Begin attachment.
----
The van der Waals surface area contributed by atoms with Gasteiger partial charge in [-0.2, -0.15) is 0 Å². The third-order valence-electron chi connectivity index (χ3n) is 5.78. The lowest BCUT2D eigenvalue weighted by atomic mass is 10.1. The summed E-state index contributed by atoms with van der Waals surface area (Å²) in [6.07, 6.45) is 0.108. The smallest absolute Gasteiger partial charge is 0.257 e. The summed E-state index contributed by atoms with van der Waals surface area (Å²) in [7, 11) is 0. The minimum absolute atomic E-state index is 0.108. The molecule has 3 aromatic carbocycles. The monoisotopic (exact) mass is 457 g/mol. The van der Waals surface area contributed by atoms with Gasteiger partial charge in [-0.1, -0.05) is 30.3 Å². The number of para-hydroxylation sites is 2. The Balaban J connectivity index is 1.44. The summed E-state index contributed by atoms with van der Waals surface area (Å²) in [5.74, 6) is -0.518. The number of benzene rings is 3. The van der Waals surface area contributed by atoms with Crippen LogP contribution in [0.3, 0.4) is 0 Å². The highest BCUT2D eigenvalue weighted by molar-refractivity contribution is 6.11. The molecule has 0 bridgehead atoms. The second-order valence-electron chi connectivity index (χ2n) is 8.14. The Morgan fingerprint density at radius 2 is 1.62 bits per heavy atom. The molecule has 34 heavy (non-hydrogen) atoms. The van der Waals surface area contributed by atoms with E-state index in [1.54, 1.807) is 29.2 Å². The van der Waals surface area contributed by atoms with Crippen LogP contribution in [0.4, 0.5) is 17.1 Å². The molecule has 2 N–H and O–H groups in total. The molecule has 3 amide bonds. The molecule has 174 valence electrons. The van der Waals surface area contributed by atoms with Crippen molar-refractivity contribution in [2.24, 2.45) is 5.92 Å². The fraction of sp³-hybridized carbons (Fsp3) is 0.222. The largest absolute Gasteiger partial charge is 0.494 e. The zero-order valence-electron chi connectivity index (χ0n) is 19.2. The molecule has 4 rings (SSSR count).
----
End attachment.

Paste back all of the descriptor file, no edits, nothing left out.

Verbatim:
The van der Waals surface area contributed by atoms with Gasteiger partial charge in [-0.2, -0.15) is 0 Å². The third-order valence-electron chi connectivity index (χ3n) is 5.78. The lowest BCUT2D eigenvalue weighted by atomic mass is 10.1. The summed E-state index contributed by atoms with van der Waals surface area (Å²) in [6.07, 6.45) is 0.108. The smallest absolute Gasteiger partial charge is 0.257 e. The summed E-state index contributed by atoms with van der Waals surface area (Å²) in [7, 11) is 0. The minimum absolute atomic E-state index is 0.108. The molecule has 3 aromatic carbocycles. The monoisotopic (exact) mass is 457 g/mol. The van der Waals surface area contributed by atoms with Gasteiger partial charge in [-0.1, -0.05) is 30.3 Å². The number of para-hydroxylation sites is 2. The Balaban J connectivity index is 1.44. The summed E-state index contributed by atoms with van der Waals surface area (Å²) in [5.74, 6) is -0.518. The number of benzene rings is 3. The van der Waals surface area contributed by atoms with Crippen LogP contribution in [0.3, 0.4) is 0 Å². The highest BCUT2D eigenvalue weighted by molar-refractivity contribution is 6.11. The molecule has 0 bridgehead atoms. The second-order valence-electron chi connectivity index (χ2n) is 8.14. The Morgan fingerprint density at radius 2 is 1.62 bits per heavy atom. The molecule has 34 heavy (non-hydrogen) atoms. The van der Waals surface area contributed by atoms with E-state index in [1.54, 1.807) is 29.2 Å². The van der Waals surface area contributed by atoms with Crippen LogP contribution in [0.4, 0.5) is 17.1 Å². The molecule has 2 N–H and O–H groups in total. The molecule has 3 amide bonds. The molecule has 174 valence electrons. The van der Waals surface area contributed by atoms with Crippen molar-refractivity contribution in [2.24, 2.45) is 5.92 Å². The fraction of sp³-hybridized carbons (Fsp3) is 0.222. The largest absolute Gasteiger partial charge is 0.494 e. The zero-order valence-electron chi connectivity index (χ0n) is 19.2. The molecule has 4 rings (SSSR count).